In one study, Epstein pearls were more common in infants born to multigravida mothers, also with those with higher birth weight. One study done in Turkey found that Epstein’s pearls were less frequent in post-term babies in comparison with pre-term and term ones. A greater rate seen in term babies was reported. 11).
Epstein pearls are a clinical diagnosis. No laboratory or imagining is needed.
Epstein pearls are small, opaque whitish-yellow lesions adjacent to the mid palatine raphe with no mucous glands in it. Epstein pearls are firm in consistency, size range from less than a millimeter to several millimeters in diameter. Size does not progress over time. Epstein pearls can be palpated during sucking by the examiner.
- Epstein pearls can be seen in cluster groups of 2 to 6 cysts, although they can present as an isolated lesion. Their distribution varied from mouth to mouth, barely being identical even in twins.
- Occasionally these cysts show communication with the mucosal surface.
- Cleft children appear to have cysts in the identical distribution pattern as non-cleft children except for those with a cleft palate which are located at the margins of the palatal shelves instead of the midline.
- Parents of newborn infants sometimes worriedly visit a dental surgeon or pediatrician, complaining of the presence of these abnormal structures in the mouth of their infants.
- The clinician should explain that Epstein pearls are benign and asymptomatic, with no interference with feedings or tooth eruption.
- Epstein pearls resemble the equivalent of milia (white papules produced by retention of sebum and keratin in the hair follicles), which are frequently seen on the faces of neonates.
The cyst is lined by odontogenic epithelium which is covered by a thick layer of keratin, which gives the cyst its yellow color 12). As it is lined by thin epithelium and shows a lumen usually filled with desquamated keratin, occasionally containing inflammatory cells 13). These structures originate from remnants of the dental lamina and are located in the corium below the surface epithelium. The nodes are result of cystic degeneration of epithelial rests of the dental lamina (rests of Serres). After the dental lamina invaginates to form the dental organ, the epithelial pedicle that connects the dental organ to the surface epithelium is broken down giving rise to the rests of Serres. Occasionally, they may become large enough to be clinically noticeable as discrete white swellings on the ridges. Majority of these cysts degenerate and involutes or rupture into the oral cavity within 2 weeks to 5 months of postnatal life 14). The diagnosis of gingival cyst must be differentiated from three other conditions, which are typically seen during the same time and possibly also have a location similarity. These include Natal teeth, Epstein’s pearls and Bohn’s nodules. Palatally located cysts in newborns were first described by Alois Epstein and are often referred to as Epstein’s pearls. These are also keratinized cysts which occur along the median palatal raphae and arise from the epithelium entrapped along the line of fusion. Bohn’s nodules, so called after his description of the same in 1866, are scattered over the junction of the hard and soft palate and are derived from minor salivary glands. Bohn also classified cysts in the alveolar ridges as mucous gland cysts. However, later studies by Moreillon and Schroeder 15) have shown that these cysts are microkeratocysts.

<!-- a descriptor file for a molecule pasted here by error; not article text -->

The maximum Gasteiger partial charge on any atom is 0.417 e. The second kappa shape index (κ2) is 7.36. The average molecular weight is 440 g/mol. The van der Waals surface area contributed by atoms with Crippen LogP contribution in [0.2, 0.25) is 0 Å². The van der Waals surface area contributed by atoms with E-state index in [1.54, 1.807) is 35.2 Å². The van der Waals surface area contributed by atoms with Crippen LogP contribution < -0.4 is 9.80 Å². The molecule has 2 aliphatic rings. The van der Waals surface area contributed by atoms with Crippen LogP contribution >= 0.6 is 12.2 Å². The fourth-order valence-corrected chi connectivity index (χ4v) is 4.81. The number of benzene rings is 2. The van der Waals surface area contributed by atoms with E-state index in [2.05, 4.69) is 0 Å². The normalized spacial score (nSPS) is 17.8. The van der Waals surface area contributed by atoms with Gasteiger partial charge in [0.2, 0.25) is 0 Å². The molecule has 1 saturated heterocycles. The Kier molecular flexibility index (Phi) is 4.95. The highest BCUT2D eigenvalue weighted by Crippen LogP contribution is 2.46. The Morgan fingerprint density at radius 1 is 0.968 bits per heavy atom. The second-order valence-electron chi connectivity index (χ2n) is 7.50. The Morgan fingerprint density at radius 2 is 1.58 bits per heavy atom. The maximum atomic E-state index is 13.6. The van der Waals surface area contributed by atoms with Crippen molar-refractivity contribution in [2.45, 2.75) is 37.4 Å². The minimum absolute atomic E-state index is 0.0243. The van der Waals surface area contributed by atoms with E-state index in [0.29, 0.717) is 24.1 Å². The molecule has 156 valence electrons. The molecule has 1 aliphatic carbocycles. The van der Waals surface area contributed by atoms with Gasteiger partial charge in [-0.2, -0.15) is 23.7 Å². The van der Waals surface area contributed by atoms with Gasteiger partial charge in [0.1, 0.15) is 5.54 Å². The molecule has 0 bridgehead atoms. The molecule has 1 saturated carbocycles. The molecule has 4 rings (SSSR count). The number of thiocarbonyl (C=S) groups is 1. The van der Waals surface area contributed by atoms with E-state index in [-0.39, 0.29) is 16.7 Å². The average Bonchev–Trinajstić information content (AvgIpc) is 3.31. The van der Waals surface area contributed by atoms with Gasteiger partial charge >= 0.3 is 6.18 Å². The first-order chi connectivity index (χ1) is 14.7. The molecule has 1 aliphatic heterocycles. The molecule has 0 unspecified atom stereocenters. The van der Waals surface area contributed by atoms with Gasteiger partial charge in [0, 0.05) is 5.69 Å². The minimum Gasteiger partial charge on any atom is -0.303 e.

The majority of these cysts break by themselves, a few days after birth, exuding the keratin. In some cases however, they may remain for a period of several months and in such cases surgical opening is indicated.
Figure 1. Gingival cysts of the newborn (Bohn’s nodules)